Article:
How are you going forward?

We obviously can’t tour as much as we used to, but I think the touring and playing that we will do is going to be far more selective than it ever has been in the past. More or less, we’re hoping just to play on bills that make sense and if mouths can be fed, it’s worth the miles spent and time away from work. As far as creatively taking the next step, I think there are endless avenues to operate a band creatively with the internet. It’s all about quickness now and the internet’s quicker than newspapers, quicker than plastic for CDs, quicker than vinyl, quicker than the post office. For Cave In, there are endless possibilities to create music and put it out for who wants to hear it and then get wrapped up in a new project the following week. This something young bands will really start to take advantage of once the playing field with record labels is evened. Major labels obviously aren’t the giant creatures looming over the tiny, powerless musician anymore.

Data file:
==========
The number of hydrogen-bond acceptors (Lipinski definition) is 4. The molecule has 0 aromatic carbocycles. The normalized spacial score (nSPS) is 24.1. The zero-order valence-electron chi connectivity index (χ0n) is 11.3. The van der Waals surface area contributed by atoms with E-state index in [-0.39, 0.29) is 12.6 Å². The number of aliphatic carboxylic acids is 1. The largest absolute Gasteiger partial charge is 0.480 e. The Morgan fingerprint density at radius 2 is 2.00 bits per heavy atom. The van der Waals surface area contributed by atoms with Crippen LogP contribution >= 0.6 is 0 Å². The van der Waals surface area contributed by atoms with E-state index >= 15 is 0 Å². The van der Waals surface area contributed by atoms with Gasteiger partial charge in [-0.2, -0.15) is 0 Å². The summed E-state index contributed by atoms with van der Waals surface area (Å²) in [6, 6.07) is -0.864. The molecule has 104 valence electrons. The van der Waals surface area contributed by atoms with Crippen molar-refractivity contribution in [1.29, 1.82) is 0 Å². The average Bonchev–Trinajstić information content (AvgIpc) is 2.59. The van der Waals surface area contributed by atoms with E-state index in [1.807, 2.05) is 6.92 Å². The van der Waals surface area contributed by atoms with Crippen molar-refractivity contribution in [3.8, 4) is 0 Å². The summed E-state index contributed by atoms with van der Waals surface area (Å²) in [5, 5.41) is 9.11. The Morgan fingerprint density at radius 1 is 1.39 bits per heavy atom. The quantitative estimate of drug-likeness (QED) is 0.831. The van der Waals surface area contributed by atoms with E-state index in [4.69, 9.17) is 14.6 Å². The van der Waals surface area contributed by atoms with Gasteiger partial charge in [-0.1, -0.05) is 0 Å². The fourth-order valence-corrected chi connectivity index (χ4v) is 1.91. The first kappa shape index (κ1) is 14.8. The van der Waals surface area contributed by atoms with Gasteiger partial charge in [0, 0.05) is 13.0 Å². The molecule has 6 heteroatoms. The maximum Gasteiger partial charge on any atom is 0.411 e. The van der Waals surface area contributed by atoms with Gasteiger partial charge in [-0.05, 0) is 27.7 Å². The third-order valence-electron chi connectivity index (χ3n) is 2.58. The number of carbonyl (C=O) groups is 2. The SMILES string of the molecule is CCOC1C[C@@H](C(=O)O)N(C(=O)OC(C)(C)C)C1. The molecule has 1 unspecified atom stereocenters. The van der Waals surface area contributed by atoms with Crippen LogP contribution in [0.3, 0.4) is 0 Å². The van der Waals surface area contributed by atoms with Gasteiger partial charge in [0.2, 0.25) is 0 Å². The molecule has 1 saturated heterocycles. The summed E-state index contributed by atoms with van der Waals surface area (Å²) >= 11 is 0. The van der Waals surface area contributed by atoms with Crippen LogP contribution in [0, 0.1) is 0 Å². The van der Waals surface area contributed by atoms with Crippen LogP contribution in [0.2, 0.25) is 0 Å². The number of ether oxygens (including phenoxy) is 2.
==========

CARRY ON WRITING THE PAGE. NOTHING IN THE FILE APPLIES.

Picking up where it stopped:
Is there a chance you guys would just start releasing songs on the internet instead of making full-length albums?

It’s an idea that we’ve tossed around. I think the game plan at this point is simply just to forego being in a live performance mode in favor of a hibernating/creating/recording mode and completing some pieces that we’re all very happy with and then deciding what we should do with them from there.



So you’ll be sticking around Boston?